Individuals suffering from DAD will have reoccurring nightmares or night terrors, portraying themselves in a situation that jeopardizes their life or personal safety, and usually occurs during the REM stages of sleep.

Animals that speak, a cat that smiles and evaporates into thin air, a hookah-smoking caterpillar, cake that makes you grow and a drink that can make you shrink; examples of Alice’s dreams until one day when she could not “wake herself up” and realizes it was more than a dream, and that these creatures were real. This is a sign of schizophrenia.

Schizophrenia is defined as abnormal social behavior and failure to understand reality. Common symptoms include false beliefs, unclear or confused thinking, and hearing voices, all of which Alice exudes. Lack of social engagement is also a symptom, which can explain the inability for Alice to converse with her mother, Hamish, Hamish’s mother, etc. in the beginning of the movie. She is constantly misunderstood and chastised for her odd comments and thoughts. It is also common for individuals afflicted with schizophrenia to experience hallucinations and delusions, for example, believing you are living in a backwards world such as Wonderland. Overall, Alice exudes the symptoms of psychosis, which is caused by schizophrenia. Psychosis can be defined as an abnormality of the mind, which causes a “loss of reality.”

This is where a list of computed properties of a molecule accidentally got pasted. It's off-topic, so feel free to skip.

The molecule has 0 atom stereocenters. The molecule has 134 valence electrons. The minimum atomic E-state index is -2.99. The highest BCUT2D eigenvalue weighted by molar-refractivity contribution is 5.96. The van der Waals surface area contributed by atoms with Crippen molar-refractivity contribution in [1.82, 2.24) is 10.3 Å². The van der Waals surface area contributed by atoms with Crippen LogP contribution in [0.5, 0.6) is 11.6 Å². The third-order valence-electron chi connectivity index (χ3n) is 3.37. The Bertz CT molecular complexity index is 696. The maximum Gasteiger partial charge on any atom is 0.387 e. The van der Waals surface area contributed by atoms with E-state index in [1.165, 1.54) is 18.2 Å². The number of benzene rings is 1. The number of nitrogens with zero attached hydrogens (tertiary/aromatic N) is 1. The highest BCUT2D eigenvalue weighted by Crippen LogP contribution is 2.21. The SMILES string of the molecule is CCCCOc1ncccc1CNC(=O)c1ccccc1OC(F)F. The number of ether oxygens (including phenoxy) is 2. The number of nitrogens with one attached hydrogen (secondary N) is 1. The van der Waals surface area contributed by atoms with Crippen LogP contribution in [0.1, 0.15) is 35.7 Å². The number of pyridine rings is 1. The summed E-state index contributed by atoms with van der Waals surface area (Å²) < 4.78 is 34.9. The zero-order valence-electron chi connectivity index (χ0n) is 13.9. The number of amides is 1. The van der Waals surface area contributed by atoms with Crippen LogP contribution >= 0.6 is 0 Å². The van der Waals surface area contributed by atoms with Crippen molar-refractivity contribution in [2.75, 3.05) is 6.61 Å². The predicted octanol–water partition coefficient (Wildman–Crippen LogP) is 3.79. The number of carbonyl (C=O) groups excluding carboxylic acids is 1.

Mad Hatter: Bipolar disorder, Post-traumatic Stress Disorder (PTSD)

In my opinion, Johnny Depp’s portrayal of the Mad Hatter in this film was multidimensional and layered with expression in comparison to other depictions. Mad Hatter explains halfway through the film that the Red Queen attacked his village area during a party gathering and set fire to the houses and took over as a vicious leader from that day on. This sparks his angry flashbacks when Alice often urges him to snap out of the reoccurring haunting visions. In these instances, you can associate these flashbacks with PTSD.